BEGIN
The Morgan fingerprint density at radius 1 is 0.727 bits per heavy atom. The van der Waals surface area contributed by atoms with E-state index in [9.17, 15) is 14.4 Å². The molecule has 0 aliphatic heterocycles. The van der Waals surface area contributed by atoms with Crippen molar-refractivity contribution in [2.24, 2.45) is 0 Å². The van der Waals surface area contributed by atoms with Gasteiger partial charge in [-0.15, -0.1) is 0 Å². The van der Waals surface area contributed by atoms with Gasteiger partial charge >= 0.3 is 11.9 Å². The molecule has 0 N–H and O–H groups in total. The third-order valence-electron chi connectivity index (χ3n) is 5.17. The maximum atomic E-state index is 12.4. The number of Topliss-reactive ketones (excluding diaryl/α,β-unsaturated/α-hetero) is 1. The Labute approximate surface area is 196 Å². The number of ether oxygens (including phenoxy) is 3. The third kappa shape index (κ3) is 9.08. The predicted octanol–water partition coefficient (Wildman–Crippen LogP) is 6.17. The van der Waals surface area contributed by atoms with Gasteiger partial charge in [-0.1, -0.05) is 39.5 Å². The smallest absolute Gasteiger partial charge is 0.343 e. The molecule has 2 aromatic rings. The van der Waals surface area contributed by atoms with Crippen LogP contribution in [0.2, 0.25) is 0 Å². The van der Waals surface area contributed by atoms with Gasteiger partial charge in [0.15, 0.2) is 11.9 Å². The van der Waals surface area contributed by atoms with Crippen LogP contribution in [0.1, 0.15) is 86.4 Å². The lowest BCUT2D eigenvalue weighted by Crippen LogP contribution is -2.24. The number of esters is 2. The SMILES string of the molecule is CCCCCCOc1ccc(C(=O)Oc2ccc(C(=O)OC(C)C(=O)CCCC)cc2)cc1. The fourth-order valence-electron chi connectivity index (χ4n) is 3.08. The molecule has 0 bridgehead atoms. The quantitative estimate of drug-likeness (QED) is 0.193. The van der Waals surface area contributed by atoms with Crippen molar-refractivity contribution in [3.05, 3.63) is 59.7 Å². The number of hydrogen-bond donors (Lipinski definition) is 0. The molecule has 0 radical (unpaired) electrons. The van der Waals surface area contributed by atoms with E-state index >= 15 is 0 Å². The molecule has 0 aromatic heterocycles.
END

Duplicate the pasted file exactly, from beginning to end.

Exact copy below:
The Morgan fingerprint density at radius 1 is 0.727 bits per heavy atom. The van der Waals surface area contributed by atoms with E-state index in [9.17, 15) is 14.4 Å². The molecule has 0 aliphatic heterocycles. The van der Waals surface area contributed by atoms with Crippen molar-refractivity contribution in [2.24, 2.45) is 0 Å². The van der Waals surface area contributed by atoms with Gasteiger partial charge in [-0.15, -0.1) is 0 Å². The van der Waals surface area contributed by atoms with Gasteiger partial charge >= 0.3 is 11.9 Å². The molecule has 0 N–H and O–H groups in total. The third-order valence-electron chi connectivity index (χ3n) is 5.17. The maximum atomic E-state index is 12.4. The number of Topliss-reactive ketones (excluding diaryl/α,β-unsaturated/α-hetero) is 1. The Labute approximate surface area is 196 Å². The number of ether oxygens (including phenoxy) is 3. The third kappa shape index (κ3) is 9.08. The predicted octanol–water partition coefficient (Wildman–Crippen LogP) is 6.17. The van der Waals surface area contributed by atoms with Gasteiger partial charge in [-0.1, -0.05) is 39.5 Å². The smallest absolute Gasteiger partial charge is 0.343 e. The molecule has 2 aromatic rings. The van der Waals surface area contributed by atoms with Crippen LogP contribution in [0.2, 0.25) is 0 Å². The van der Waals surface area contributed by atoms with Gasteiger partial charge in [0.15, 0.2) is 11.9 Å². The van der Waals surface area contributed by atoms with Crippen LogP contribution in [0.1, 0.15) is 86.4 Å². The lowest BCUT2D eigenvalue weighted by Crippen LogP contribution is -2.24. The number of esters is 2. The SMILES string of the molecule is CCCCCCOc1ccc(C(=O)Oc2ccc(C(=O)OC(C)C(=O)CCCC)cc2)cc1. The fourth-order valence-electron chi connectivity index (χ4n) is 3.08. The molecule has 0 bridgehead atoms. The quantitative estimate of drug-likeness (QED) is 0.193. The van der Waals surface area contributed by atoms with Crippen molar-refractivity contribution in [3.05, 3.63) is 59.7 Å². The number of hydrogen-bond donors (Lipinski definition) is 0. The molecule has 0 radical (unpaired) electrons. The van der Waals surface area contributed by atoms with E-state index >= 15 is 0 Å². The molecule has 0 aromatic heterocycles.